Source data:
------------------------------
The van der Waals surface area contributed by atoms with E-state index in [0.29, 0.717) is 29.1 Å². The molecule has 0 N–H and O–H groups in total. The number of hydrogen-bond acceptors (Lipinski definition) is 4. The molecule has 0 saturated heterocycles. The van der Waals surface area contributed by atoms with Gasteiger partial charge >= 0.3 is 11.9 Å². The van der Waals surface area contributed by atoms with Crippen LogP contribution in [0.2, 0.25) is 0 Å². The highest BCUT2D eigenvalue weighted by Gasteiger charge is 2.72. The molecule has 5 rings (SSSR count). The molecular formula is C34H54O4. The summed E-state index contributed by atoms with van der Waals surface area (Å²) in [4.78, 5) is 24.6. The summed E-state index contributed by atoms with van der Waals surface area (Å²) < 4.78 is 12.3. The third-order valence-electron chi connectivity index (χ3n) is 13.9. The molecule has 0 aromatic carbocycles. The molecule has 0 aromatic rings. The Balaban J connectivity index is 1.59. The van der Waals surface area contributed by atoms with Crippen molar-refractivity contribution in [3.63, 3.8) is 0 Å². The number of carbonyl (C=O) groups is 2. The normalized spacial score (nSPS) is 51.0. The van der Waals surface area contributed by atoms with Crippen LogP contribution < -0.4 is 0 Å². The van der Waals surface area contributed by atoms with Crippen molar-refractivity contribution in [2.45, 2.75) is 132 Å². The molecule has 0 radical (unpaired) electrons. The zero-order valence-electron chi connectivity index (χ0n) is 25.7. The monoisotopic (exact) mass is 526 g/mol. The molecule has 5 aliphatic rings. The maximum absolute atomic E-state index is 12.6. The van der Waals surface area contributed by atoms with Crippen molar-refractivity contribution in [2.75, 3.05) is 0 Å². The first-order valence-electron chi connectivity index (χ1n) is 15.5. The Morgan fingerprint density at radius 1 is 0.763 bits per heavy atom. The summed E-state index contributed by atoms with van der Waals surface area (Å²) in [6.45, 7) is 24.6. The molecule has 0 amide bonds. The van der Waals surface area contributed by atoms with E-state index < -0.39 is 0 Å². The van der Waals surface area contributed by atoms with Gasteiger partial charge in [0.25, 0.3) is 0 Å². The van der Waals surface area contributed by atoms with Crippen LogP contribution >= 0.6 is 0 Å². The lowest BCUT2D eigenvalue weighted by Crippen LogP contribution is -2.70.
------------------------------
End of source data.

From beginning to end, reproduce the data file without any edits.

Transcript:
The van der Waals surface area contributed by atoms with E-state index in [0.29, 0.717) is 29.1 Å². The molecule has 0 N–H and O–H groups in total. The number of hydrogen-bond acceptors (Lipinski definition) is 4. The molecule has 0 saturated heterocycles. The van der Waals surface area contributed by atoms with Gasteiger partial charge >= 0.3 is 11.9 Å². The van der Waals surface area contributed by atoms with Crippen LogP contribution in [0.2, 0.25) is 0 Å². The highest BCUT2D eigenvalue weighted by Gasteiger charge is 2.72. The molecule has 5 rings (SSSR count). The molecular formula is C34H54O4. The summed E-state index contributed by atoms with van der Waals surface area (Å²) in [4.78, 5) is 24.6. The summed E-state index contributed by atoms with van der Waals surface area (Å²) < 4.78 is 12.3. The third-order valence-electron chi connectivity index (χ3n) is 13.9. The molecule has 0 aromatic carbocycles. The molecule has 0 aromatic rings. The Balaban J connectivity index is 1.59. The van der Waals surface area contributed by atoms with Crippen molar-refractivity contribution in [3.63, 3.8) is 0 Å². The number of carbonyl (C=O) groups is 2. The normalized spacial score (nSPS) is 51.0. The van der Waals surface area contributed by atoms with Crippen LogP contribution < -0.4 is 0 Å². The van der Waals surface area contributed by atoms with Crippen molar-refractivity contribution in [2.45, 2.75) is 132 Å². The molecule has 0 radical (unpaired) electrons. The zero-order valence-electron chi connectivity index (χ0n) is 25.7. The monoisotopic (exact) mass is 526 g/mol. The molecule has 5 aliphatic rings. The maximum absolute atomic E-state index is 12.6. The van der Waals surface area contributed by atoms with Crippen molar-refractivity contribution in [2.75, 3.05) is 0 Å². The first-order valence-electron chi connectivity index (χ1n) is 15.5. The Morgan fingerprint density at radius 1 is 0.763 bits per heavy atom. The summed E-state index contributed by atoms with van der Waals surface area (Å²) in [6.45, 7) is 24.6. The molecule has 0 amide bonds. The van der Waals surface area contributed by atoms with E-state index < -0.39 is 0 Å². The van der Waals surface area contributed by atoms with Gasteiger partial charge in [0.25, 0.3) is 0 Å². The van der Waals surface area contributed by atoms with Crippen LogP contribution >= 0.6 is 0 Å². The lowest BCUT2D eigenvalue weighted by Crippen LogP contribution is -2.70.